By , on July 11, 2011

Download on the AppStore
3 out of 5


  • Smooth action; jump between twin-stick robot fights to racing as a vehicle with ease.
  • Simple control scheme; easy to switch between shooting and brawling.
  • Unlockable weapons; adds some variety to the game.


  • Repetitive action; sections broken in to walking with lots of enemies or driving with lots of bombs.
  • No voice acting; story told through pop-ups, easy to skip (though not much lost in the process).


Transformers: Dark of the Moon is exactly what you’d expect it to be - a shallow excuse to shoot bad-guys in the face with your space-robot.

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To paraphrase a movie reviewer I respect, if you’re willing to accept a film just because it’s not as terrible as the last one, then you’ve let your standards seriously slide. Sadly, what is true for the film of Transformers: Dark of the Moon also seems to carry through to the App Store game and while Electronic Arts has done a better than average job in the conversion, it fails to hold up thanks to its repetitive gameplay.

Repetition is something you’d almost expect of a dual-stick shooter, however once you’ve experienced the first few levels you’ve basically experienced it all. Whether you control Optimus Prime or Bumblebee, you have the option of either walking around in a robot-form, blasting enemies with one of two weapons (limited in their use by a rising heat gauge) or smacking them around with a melee strike. Two special weapons are also available to dispatch groups of enemies, either by an area-blasting shock wave or a large homing-missile attack.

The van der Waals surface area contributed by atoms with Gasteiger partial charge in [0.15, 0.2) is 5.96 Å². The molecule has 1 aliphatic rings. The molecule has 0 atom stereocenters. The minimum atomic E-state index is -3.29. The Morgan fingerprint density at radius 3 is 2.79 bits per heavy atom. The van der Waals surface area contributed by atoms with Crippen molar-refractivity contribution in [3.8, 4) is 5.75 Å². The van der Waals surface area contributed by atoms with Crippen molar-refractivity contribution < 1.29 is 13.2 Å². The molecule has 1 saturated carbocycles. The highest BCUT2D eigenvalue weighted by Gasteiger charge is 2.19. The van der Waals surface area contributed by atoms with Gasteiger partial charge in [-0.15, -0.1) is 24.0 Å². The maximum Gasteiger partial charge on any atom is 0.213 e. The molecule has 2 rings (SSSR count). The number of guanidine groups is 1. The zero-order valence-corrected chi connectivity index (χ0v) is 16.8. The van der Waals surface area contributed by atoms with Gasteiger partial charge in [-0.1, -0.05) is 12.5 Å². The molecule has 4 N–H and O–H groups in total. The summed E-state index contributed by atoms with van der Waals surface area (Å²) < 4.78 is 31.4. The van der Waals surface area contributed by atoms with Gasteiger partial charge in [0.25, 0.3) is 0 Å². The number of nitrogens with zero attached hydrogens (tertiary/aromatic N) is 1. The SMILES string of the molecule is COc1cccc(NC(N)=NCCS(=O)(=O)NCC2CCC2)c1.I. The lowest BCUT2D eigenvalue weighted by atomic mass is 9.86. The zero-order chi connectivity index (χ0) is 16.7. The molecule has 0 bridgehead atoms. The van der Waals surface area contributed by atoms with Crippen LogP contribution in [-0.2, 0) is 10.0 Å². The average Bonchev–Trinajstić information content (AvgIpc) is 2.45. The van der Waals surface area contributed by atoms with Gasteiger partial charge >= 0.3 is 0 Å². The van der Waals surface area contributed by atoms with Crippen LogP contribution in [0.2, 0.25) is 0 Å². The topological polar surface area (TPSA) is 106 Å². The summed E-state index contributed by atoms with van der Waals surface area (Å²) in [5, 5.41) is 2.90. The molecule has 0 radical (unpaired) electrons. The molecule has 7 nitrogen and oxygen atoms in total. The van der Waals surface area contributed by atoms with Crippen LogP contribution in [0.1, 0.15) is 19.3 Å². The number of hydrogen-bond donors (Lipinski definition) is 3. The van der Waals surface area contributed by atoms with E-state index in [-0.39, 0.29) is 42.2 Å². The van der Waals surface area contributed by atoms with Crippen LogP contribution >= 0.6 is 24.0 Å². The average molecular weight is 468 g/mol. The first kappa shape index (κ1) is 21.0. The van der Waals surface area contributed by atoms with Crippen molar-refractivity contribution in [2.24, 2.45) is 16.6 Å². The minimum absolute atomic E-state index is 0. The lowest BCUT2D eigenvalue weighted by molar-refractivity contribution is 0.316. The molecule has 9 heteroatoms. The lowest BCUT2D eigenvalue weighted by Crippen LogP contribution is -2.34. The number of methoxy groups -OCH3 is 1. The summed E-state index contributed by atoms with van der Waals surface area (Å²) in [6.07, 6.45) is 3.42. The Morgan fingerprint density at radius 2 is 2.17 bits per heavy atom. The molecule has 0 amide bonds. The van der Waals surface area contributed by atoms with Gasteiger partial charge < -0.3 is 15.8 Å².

Those familiar with most basic twin-stick shooters will recognize the move and shoot control setup, though a dodge button is also available for avoiding large attacks from boss fights and during certain sections of levels you’ll be able to make use of transforming in to a vehicle (complete with an alternative ‘stealth’ mode).

While there’s some attempt to mix up the experience over the 13 currently available levels, the game’s only real challenge comes in the form of a handful of enemy types and the occasional air-strike to force you to move around quickly. Upgrades and unlockable weapons provide the only real variety available to players, though the usual mix of weapons (shotgun, rifle, etc.) can’t be obscured by their science fiction names.

As a movie tie-in game, Transformers: Dark of the Moon remains at least somewhat faithful to its source material. The combat can be fun at first, but stretching the same fight over and over for multiple levels becomes a dull chore with no reward or reason to replay once you’re done. In this way the game understands its intended audience and if you’re after a mindless, but occasionally pretty action title, this one’s for you.


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